Seniors share first voting experience


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The 2020 election was the first time voting for many across the country, Spring-Ford seniors included.

Akene Moutchia, Staff Writer

Every four years, American citizens exercise their right to vote in the presidential election. More people voted in the 2020 election than in any other in over a century. Among them were several Spring-Ford Area High School seniors voting for their first time.

Voting allows citizens to have a say in the future of their nation. It allows them to voice their opinions, express their beliefs, and collectively elect a leader that will represent them. Spring-Ford’s seniors did exactly that.

Some of Spring-Ford’s voters felt that they should fulfill their duty as American citizens by voting in the election. 

“I felt as though it was my right as a citizen to vote,” senior Julia Gadsby said. 

However, it is not uncommon for first-time voters to display feelings of unease when choosing a leader of their country, especially when they disagree with their beliefs.

Gadsby, for example, expressed her concerns regarding taxes, “Taxes will be raised under Biden so I was nervous to vote for Biden for this reason.”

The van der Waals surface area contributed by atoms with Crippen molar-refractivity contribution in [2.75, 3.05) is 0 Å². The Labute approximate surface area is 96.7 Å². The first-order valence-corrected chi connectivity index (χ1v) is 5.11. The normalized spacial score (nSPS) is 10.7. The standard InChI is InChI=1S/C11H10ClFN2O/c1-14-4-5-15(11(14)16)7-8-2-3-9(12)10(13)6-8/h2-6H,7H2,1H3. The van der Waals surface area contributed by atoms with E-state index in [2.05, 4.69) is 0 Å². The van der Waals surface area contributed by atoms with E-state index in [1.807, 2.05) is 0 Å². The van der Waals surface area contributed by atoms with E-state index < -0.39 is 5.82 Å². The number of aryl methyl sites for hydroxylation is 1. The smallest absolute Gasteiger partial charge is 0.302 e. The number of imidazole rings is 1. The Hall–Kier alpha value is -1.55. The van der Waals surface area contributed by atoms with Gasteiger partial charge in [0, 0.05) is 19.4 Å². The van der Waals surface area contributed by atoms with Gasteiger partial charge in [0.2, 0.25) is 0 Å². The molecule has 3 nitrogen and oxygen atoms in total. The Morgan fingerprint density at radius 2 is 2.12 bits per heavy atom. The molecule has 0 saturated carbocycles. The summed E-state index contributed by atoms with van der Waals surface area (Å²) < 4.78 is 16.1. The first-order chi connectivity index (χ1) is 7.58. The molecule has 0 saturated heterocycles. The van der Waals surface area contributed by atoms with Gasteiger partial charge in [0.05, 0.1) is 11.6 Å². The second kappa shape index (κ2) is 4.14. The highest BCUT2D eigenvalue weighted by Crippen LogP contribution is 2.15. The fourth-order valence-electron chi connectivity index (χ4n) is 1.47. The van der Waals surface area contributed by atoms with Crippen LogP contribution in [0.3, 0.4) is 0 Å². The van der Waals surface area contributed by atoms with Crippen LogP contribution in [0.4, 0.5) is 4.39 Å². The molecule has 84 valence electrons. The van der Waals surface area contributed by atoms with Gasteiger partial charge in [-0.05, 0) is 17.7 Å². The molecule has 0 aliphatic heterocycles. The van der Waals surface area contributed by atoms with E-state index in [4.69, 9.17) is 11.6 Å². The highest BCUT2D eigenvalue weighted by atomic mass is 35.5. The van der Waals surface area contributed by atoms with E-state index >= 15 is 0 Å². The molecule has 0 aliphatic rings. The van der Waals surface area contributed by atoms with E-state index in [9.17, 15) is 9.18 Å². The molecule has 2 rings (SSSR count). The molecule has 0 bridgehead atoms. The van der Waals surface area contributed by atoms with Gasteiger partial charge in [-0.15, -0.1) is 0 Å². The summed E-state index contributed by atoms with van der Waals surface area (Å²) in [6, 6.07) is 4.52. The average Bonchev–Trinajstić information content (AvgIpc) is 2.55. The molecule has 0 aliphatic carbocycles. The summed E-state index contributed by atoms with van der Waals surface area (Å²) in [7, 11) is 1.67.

When a voter determines which candidate will receive their vote, several factors influence their decision. Environmental changes appear to be a significant determining component among some. 

“I picked Biden because of human rights and the environment,” stated Senior Isabella Fraz. 

This subject of environmental changes played an equally large role in a different student’s reason for voting. 

“I picked Biden over Trump because of his plans to provide a wider access to health care and his plans for climate change,” said senior Lola McCarrick.

When asked about their decision to vote in the next election, there were a variety of answers from the students. Some were certain that they will vote in the next presidential election whereas others expressed feelings of uncertainty — Fraz planning to vote again and McCarrick unsure.

As for their preferred method of voting, the seniors provided two different responses. Some preferred to vote by mailing in their ballots.

“Mail-in! It’s easier and I didn’t feel like waiting in line,” stated Gadsby.

Others chose to vote in person.

“I voted in person just because it was my first time, and I thought voting in person seemed easier,” said McCarrick. “The line was super long and took about 2 hours. Once I got in, the voting process was really easy. They asked for my name and ID, made me sign something, then gave me my ballot.” 

As first-time voters, the high school seniors of Spring-Ford experienced participating in the democratic process and the importance of self-expression.